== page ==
Long Live the MeniscusDoctors are rethinking the treatment of meniscal tears. The meniscus is a horseshoe-shaped piece of cartilage on both sides of the knee joint. It acts as a shock absorber and lubricates the joint. It also helps support the knee and keeps it steady and stable.
In the past, injury to the meniscus usually required surgery to remove it. Today's doctors know how important it is to save the meniscus whenever possible. The decision to treat a meniscal tear is more complicated now. The doctor must look at the patient's anatomy and the injury itself to decide on the best treatment.
Most meniscus tears are one of two types. A healthy meniscus can tear from trauma to the knee. And in older adults, tears in an aging, damaged meniscus can occur from normal forces. In either case, damage to nearby ligaments often occurs along with the meniscal tear. If more than one structure is torn, surgery to repair the damage is more likely to be needed.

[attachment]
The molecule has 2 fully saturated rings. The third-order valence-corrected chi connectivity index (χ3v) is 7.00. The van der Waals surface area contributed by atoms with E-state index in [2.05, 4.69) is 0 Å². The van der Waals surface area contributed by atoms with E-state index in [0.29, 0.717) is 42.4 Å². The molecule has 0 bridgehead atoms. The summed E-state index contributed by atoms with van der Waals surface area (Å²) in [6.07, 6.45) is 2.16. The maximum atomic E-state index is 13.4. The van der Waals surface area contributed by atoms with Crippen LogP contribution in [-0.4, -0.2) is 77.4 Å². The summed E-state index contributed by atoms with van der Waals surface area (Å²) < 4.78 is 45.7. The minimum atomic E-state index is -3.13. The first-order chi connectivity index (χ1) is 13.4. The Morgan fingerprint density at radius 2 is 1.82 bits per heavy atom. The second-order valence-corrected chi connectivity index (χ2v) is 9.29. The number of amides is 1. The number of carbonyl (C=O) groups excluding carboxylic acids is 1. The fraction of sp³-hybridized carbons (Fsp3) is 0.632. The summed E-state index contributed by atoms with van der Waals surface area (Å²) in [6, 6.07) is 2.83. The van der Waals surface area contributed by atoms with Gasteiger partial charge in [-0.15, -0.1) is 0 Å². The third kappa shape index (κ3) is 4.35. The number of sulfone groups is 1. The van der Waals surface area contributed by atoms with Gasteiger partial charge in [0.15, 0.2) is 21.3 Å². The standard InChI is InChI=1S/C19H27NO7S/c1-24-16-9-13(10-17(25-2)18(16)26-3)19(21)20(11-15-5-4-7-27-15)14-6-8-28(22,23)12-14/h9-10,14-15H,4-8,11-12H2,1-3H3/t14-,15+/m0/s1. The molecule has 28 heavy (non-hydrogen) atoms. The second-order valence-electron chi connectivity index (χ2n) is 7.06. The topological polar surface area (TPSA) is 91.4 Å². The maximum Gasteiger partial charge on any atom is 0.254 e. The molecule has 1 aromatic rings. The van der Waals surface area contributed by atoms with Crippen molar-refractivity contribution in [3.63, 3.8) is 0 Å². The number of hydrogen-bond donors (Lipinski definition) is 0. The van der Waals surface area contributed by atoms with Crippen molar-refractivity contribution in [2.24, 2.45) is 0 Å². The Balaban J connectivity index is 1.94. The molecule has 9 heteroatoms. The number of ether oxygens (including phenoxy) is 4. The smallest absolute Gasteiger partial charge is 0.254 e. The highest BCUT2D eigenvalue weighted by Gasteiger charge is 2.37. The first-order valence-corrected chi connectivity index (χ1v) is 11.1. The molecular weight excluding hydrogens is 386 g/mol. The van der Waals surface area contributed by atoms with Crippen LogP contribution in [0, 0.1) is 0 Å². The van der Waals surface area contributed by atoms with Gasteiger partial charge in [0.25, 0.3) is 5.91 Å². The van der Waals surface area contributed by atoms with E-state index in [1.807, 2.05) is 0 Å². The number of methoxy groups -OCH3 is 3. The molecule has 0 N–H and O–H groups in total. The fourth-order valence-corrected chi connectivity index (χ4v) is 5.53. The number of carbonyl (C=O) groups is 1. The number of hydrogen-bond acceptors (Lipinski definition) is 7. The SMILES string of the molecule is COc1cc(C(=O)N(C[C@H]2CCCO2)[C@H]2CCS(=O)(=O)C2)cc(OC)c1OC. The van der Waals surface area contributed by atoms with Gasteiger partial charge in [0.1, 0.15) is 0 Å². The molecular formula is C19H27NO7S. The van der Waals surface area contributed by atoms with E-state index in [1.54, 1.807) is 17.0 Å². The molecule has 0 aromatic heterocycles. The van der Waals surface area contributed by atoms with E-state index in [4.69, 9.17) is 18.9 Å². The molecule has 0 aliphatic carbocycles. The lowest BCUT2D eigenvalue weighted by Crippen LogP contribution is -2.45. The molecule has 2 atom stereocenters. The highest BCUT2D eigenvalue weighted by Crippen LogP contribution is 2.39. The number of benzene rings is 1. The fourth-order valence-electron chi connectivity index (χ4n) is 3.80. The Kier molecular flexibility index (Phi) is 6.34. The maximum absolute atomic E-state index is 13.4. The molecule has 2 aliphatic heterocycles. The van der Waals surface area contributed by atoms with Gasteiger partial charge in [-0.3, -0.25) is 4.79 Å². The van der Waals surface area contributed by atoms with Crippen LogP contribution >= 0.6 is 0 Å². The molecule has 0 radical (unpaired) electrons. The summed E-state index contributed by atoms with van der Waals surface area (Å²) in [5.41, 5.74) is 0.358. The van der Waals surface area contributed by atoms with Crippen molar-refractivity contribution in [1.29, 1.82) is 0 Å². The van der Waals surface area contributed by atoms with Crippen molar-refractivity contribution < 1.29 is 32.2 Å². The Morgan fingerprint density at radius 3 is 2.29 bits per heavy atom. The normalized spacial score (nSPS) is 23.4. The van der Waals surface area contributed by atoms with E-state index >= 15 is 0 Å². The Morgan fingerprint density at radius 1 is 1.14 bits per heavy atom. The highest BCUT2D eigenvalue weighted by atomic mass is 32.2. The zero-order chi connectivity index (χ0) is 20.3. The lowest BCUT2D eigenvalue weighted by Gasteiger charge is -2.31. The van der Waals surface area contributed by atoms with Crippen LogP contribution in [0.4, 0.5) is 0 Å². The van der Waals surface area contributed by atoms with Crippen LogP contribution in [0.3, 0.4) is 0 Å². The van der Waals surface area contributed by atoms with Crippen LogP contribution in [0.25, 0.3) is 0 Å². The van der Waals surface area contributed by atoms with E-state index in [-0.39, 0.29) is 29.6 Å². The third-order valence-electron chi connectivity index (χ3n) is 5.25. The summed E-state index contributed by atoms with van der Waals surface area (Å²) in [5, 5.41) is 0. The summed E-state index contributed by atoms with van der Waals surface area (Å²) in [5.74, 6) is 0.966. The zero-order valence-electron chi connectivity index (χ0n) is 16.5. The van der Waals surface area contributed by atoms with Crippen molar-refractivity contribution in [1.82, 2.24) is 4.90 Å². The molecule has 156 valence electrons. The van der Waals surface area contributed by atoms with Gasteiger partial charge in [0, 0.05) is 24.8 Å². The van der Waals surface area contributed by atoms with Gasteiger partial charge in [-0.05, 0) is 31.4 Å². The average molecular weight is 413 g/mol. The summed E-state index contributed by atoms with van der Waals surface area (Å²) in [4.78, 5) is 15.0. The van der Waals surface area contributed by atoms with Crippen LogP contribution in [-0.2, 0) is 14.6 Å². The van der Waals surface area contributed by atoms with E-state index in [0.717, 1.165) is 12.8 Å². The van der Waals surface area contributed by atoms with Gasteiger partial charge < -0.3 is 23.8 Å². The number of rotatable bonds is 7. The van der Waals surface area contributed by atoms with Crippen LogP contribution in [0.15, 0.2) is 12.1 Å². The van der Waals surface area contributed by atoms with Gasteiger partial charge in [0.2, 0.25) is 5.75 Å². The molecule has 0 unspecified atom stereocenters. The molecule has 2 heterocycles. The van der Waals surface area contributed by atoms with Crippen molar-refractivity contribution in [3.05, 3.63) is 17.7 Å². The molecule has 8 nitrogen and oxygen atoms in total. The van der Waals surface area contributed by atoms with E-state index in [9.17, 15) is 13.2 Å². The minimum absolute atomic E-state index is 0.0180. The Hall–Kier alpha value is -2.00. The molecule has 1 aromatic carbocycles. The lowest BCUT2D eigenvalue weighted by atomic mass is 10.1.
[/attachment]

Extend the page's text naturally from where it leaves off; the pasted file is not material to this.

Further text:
The exact method of repair depends on the size, location, and direction of the tear. Most surgery for the meniscus is done on an outpatient basis. The doctor uses an arthroscope to see inside the joint. This slender tool is inserted into the knee joint. There is a tiny TV camera on the end that allows the doctor to see the meniscus and make repairs.
Not all meniscal tears need to be repaired. Some don't cause symptoms or problems and can be left alone. They may even heal on their own. For tears that do need repair, a wide variety of surgical methods may be used. The exact surgery depends on the knee structure and type of tear present.
Patrick E. Greis, MD, et al. Meniscal Injury: I. Basic Science and Evaluation. In Journal of the American Academy of Orthopaedic Surgeons. May/June 2002. Vol. 10. No. 3. Pp. 168-176.
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